Gross Domestic Product released this morning at 7 am for the UK has shown a record 20.4% fall in economic output, the largest fall since records began in 1997. The news has added some further weight to the pound which fell yesterday as sentiment on the global economic outlook declined sharply.
The currency markets were dealt a fresh blow of reality as fresh fears have arisen over a possible second wave of infections. Whilst the news came from Texas and the US predominantly there is a fear that lockdown restrictions might be being eased too quickly.
Sterling had been rising gently this month with improved overall confidence and a gentle ‘risk off’ approach by markets as the world was gently easing restrictions. However, a bleak outlook from the US Federal Reserve on Wednesday and growing fears of a second global wave of infections triggered a sell off on global stocks. This led Reuters to label the pound once again a risky currency, finding itself on the wrong side of market sentiment or confidence.
Reuters also reported yesterday the net short positions for the pound were at their highest since November indicating a number of rising bets that the pound will lose value ahead. For the rest of today there is limited UK data but next week could be a major time for the pound with the latest EU Brexit Summit and also the latest Bank of England Interest Rate decision.
To understand currency market movements right now it is good to understand ‘risk sentiment’ and confidence. Essentially in times of less confidence safe havens like the US dollar rise and risky currencies fall. Whilst in confident times the safe havens lose ground and the risky currencies gain.
Whilst what happens in America to the US economy and currency may seem very distant to some of us in the UK, Europe and Asia, the US dollar is truly a global currency and to understand GBPEUR, GBPAUD and many others it is important to understand too market confidence and the behaviour of the US dollar.
You can also usually link behaviour and movements on most currency pairings to sentiments on the US dollar, and it was the declining lack of confidence yesterday as news broke of 2,500 new cases in Texas, the highest since the pandemic began as reported by the Times, which raised concern.
Where is the pound headed next against the euro is a very valid question as we approach some potentially market moving events. Next week could be a crucial as the market gets fresh news on two issues which have been really driving the value of EURGBP rates, namely Brexit and policy from the Bank of England, in the light of COVID-19.
The release of the latest UK interest rate decision will hopefully provide more insight into the potential for negative interest rates for the UK, the potential for further Quantitative Easing, and any fresh outlook and forecasts from the Bank of England.
Whilst Bank of England Governor Andrew Bailey has said this week he can see ‘green shoots’ in the economy, given the latest GDP figures and rising concerns about whether easing restrictions is wise, the potential for steps back definitely exist. We know from yesterday’s movements how sensitive the pound can be to these waning sentiments.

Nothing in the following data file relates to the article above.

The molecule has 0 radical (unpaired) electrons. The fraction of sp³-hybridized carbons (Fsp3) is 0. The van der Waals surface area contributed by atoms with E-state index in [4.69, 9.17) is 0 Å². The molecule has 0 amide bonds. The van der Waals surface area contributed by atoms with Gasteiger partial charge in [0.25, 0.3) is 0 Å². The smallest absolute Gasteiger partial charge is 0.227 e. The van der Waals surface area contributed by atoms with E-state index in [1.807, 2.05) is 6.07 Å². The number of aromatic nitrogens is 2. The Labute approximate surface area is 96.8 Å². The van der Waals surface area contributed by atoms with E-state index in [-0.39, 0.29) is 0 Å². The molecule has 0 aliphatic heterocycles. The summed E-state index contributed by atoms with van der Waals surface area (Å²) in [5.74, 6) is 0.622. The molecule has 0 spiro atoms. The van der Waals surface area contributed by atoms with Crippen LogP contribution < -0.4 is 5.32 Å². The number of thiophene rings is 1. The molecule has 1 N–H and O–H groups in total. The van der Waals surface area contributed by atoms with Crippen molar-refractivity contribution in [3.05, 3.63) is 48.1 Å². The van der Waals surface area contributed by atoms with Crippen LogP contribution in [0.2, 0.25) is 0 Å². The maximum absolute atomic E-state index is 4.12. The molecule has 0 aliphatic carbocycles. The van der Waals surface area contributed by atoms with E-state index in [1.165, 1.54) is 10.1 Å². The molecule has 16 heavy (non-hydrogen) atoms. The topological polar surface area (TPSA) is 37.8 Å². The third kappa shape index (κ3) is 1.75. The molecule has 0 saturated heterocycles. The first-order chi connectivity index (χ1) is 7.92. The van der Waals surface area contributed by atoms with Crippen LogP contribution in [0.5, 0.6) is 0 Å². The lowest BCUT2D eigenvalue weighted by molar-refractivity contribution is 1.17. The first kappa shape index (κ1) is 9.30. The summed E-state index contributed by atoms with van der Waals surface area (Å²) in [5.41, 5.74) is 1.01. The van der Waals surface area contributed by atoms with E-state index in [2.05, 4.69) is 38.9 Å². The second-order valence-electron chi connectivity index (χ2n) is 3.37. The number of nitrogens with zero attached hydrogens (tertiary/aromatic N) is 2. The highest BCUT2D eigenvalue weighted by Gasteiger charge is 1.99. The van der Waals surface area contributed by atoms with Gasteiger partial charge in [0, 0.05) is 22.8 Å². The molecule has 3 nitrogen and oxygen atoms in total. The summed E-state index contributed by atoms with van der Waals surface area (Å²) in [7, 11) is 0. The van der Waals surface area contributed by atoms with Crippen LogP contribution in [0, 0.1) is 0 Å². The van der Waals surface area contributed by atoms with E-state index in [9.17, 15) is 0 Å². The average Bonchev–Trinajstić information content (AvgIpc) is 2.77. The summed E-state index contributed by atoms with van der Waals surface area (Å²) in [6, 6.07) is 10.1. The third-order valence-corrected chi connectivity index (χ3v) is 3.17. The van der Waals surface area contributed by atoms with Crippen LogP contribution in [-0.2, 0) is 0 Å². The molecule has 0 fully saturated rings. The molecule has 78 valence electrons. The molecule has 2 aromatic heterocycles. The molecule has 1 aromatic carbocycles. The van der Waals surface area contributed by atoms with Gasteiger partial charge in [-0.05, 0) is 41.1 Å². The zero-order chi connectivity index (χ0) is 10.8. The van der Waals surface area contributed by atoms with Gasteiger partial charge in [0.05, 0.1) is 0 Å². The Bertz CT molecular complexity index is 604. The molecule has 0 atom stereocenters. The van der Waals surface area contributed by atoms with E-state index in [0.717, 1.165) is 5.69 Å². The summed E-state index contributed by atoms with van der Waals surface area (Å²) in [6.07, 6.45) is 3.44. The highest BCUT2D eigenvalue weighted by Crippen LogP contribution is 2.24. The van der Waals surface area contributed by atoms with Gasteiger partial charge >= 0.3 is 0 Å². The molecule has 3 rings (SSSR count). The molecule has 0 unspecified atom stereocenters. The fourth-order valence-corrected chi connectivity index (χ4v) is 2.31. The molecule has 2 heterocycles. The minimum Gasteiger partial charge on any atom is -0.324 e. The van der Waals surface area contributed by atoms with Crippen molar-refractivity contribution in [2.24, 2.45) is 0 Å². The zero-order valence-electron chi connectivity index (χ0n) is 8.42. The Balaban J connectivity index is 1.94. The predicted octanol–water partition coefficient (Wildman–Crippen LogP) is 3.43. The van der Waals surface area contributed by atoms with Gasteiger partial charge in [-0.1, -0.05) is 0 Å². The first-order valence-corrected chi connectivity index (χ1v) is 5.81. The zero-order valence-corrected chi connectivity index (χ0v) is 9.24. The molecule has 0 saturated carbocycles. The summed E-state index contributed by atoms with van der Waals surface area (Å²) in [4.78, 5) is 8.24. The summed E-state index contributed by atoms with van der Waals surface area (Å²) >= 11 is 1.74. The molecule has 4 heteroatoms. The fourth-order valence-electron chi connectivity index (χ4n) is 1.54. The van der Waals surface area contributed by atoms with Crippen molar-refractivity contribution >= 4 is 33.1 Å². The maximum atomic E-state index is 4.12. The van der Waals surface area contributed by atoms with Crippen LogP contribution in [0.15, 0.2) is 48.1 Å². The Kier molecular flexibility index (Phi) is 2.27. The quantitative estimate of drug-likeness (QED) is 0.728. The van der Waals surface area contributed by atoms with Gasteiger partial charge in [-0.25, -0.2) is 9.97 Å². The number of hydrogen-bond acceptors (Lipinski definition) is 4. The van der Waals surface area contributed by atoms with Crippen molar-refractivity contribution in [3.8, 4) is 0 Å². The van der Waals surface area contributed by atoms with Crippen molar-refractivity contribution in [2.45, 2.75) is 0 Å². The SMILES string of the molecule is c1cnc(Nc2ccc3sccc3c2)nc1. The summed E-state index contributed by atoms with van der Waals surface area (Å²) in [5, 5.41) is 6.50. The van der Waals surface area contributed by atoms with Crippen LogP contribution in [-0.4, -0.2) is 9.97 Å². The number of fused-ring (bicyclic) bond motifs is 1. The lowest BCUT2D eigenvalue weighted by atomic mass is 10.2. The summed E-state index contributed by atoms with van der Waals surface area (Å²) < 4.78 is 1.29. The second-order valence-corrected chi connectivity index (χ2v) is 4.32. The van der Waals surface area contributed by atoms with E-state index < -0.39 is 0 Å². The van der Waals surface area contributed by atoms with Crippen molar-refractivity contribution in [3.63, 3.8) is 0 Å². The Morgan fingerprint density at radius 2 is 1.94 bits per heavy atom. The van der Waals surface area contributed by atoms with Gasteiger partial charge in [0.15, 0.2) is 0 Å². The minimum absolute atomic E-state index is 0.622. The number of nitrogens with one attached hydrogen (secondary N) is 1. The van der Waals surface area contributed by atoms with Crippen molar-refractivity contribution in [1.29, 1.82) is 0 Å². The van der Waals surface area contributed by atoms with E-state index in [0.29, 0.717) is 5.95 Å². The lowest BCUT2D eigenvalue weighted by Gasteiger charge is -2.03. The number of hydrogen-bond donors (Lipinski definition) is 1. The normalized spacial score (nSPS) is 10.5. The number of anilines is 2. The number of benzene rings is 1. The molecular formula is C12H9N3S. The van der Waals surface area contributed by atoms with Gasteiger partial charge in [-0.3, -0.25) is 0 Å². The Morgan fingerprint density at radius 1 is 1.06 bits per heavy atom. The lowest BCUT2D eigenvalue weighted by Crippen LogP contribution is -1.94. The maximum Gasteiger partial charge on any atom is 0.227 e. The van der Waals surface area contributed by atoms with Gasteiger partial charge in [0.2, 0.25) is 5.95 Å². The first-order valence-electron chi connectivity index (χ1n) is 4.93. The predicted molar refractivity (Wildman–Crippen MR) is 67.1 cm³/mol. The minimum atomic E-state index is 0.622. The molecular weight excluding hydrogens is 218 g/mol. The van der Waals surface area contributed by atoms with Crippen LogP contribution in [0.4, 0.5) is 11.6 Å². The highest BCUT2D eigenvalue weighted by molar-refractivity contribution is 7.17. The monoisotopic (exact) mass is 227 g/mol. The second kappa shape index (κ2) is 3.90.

On Brexit, the lack of progress so far and low expectations for Brexit talks next week, lends support to the view we are headed for a no-deal Brexit with the EU, as both the UK and EU stick to their guns in the negotiations.
The EU’s chief Brexit negotiator Barnier has implied the UK’s demands are far too close to that of an EU member to be acceptable. Reuters quoted Michael Hewson of CMC Markets, “Those comments by Barnier yesterday really sort of highlight the fact that we’re heading for no deal and really it’s a question of how that gets mitigated”.
For any clients interested in the pound who have been holding on waiting to see a move higher or lower, these pieces of news next week could be just what you have been waiting for. Speak to our team about Limit and Stop/Loss orders, and to be kept up to date as the news unfolds and the market reacts.
News of fresh spikes in the number of cases in the US saw stock markets fall as investors sought the safety of the havens, with gold and the US dollar rising. US stocks had their worst day in 2 months yesterday, with the Vix volatility Index climbing to 33, its biggest one day jump since March.
Texas has been one of the first US states to ease restrictions and could be a canary in the mine as to how the rest of the US will be responding to further easing of restrictions.
Today will be an interesting day as we learn whether the declining confidence from yesterday which drove movement reflected an actual turning point in sentiment which had generally been improving of late, or if this is a return of the fear factor which may further drive the moves seen yesterday.
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